IgE-sensitization to predatory mites and respiratory symptoms in Swedish greenhouse workers

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Abstract:

Background: 

Predatory mites are used as biological pesticides worldwide for control of spider mites and other pests in greenhouses. The aim of this study was to evaluate the impact of occupational exposure to Phytoseiulus persimilis and Hypoaspis miles on IgE sensitization among a large group of Swedish greenhouse workers and to examine the relationship between exposure and allergic asthma and rhinoconjunctivitis. Methods: 

A total of 96 greenhouse workers from the southern part of Sweden, who were using the predatory mites for control of pests, were investigated with a questionnaire and a medical examination including lung function test. Blood samples were taken to test for allergen-specific IgE antibodies to Phytoseiulus persimilis and Hypoaspis miles as well as to Tetranychus urticae, Dermatophagoides pteronyssinus/farinae and Tyrophagus putrescentiae. Results: 

Seventeen of the 96 workers were positive in ImmunoCAP to predatory mites: 17 to P. persimilis (17.7%) and 14 to H. miles (14.6%). Subjects sensitized to predatory mites were significantly more often atopic (13/17), defined as a positive Phadiatop, than those who lacked IgE against these mite species (17/79) (P < 0.01). IgE antibodies to the red spider mite T. urticae were present among 23 subjects. Thirty-five of the investigated subjects displayed a positive ImmunoCAP to at least one of the investigated mite species. Furthermore, sensitization to any of the mites tested was significantly associated with asthma (OR = 9.3) and rhinoconjunctivitis (OR = 4.3). Conclusions:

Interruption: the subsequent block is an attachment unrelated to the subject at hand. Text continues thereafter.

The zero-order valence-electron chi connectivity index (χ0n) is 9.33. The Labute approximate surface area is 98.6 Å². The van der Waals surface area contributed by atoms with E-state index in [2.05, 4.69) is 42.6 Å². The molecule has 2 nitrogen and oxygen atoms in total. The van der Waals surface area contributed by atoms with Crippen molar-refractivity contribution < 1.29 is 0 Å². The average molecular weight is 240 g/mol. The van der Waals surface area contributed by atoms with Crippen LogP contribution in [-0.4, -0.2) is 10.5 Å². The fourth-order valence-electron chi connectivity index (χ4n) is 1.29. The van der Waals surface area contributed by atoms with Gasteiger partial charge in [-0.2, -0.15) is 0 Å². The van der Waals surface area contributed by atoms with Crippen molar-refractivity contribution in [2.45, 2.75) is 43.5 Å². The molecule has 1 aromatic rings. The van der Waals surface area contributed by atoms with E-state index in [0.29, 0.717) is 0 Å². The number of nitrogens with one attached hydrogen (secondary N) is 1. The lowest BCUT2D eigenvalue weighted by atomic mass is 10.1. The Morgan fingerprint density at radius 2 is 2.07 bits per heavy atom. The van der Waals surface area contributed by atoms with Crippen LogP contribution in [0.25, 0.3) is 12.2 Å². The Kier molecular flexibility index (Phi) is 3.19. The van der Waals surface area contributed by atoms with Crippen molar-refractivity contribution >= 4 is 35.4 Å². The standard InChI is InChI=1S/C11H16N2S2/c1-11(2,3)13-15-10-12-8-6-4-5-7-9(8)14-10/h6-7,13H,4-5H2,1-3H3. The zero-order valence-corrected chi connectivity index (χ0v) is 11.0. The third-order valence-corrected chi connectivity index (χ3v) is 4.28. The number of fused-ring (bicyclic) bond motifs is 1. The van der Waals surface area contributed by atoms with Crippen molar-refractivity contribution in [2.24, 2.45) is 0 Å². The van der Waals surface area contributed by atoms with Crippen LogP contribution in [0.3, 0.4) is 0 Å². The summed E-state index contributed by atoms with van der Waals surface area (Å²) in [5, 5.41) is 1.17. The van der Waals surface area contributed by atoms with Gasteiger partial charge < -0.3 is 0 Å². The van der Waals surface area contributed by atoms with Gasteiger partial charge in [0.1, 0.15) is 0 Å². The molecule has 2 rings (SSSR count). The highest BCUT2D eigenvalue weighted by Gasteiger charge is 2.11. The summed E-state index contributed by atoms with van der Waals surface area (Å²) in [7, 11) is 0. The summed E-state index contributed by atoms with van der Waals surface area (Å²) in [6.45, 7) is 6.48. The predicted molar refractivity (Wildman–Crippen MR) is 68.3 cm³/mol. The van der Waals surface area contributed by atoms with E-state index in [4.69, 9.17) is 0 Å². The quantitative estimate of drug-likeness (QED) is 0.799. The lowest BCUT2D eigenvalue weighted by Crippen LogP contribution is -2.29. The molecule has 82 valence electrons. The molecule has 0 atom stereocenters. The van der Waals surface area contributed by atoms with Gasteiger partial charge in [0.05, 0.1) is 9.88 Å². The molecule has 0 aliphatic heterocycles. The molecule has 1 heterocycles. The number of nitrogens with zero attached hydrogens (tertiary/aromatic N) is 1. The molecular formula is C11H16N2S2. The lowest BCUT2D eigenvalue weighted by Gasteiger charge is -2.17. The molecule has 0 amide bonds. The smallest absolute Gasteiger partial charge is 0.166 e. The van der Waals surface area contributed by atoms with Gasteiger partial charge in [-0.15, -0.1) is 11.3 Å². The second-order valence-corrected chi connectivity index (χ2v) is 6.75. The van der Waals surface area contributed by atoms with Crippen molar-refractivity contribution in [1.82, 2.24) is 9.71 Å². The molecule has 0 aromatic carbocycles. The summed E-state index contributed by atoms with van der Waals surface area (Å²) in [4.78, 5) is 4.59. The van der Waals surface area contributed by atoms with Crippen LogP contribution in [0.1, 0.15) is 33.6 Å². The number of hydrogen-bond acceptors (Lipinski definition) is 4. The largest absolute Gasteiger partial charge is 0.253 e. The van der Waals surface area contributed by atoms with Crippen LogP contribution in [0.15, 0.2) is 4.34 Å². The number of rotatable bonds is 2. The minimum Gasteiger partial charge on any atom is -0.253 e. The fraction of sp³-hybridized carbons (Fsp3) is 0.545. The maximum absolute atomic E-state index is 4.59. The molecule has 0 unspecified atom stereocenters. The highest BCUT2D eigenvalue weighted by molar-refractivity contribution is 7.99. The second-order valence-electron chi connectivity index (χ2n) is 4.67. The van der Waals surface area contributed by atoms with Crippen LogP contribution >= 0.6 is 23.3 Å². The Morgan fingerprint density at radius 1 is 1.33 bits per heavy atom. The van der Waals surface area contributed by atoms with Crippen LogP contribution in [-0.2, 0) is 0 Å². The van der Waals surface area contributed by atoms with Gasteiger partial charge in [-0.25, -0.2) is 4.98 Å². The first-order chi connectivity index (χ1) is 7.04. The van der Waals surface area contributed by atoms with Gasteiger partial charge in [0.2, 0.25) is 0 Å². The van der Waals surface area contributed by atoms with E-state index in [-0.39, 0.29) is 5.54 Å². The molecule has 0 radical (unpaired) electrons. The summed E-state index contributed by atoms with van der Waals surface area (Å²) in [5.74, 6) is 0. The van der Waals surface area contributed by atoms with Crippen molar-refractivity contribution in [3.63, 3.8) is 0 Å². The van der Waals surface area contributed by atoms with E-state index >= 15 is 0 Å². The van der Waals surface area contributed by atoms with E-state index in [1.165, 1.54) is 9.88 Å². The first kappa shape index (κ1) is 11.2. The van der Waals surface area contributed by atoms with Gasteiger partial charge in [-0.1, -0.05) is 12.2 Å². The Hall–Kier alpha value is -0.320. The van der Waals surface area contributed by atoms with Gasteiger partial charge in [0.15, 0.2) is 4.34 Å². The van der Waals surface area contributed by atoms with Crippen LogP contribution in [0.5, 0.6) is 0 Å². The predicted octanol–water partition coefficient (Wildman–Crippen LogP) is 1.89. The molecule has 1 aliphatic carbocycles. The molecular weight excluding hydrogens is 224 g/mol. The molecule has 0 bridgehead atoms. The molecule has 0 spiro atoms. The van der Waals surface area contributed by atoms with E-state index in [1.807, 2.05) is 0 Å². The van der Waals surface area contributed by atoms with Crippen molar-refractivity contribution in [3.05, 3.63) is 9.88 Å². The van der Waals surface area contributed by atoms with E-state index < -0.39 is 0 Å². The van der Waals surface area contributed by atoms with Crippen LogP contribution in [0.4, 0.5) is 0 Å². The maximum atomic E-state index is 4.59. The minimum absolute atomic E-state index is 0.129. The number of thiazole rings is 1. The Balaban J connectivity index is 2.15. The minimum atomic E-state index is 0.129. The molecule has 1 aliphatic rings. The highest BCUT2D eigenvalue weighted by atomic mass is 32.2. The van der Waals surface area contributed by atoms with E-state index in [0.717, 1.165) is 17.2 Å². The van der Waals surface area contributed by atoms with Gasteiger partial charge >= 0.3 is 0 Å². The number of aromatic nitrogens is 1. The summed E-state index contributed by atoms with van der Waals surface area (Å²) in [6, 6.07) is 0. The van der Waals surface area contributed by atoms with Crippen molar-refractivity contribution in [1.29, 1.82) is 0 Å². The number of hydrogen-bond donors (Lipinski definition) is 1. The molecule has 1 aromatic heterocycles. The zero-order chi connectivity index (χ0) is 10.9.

IgE sensitization to predatory mites, P. persimilis and H. miles, is common among greenhouse workers. The findings stress the importance of improved allergen avoidance in greenhouse environments.

Keywords: Hypoaspis miles; Phytoseiulus persimilis; Tetranychus urticae; biological pest control; occupational allergy; predatory mites; spider mites

Document Type: Research Article

DOI: http://dx.doi.org/10.1111/j.1398-9995.2004.00687.x

Affiliations: 1: Department of Medicine, Clinical Immunology and Allergy Unit 2: Department of Public Health Sciences, Division of Occupational Medicine, Karolinska Institutet, Stockholm 3: MIAB, Uppsala, Sweden

Publication date: April 1, 2005

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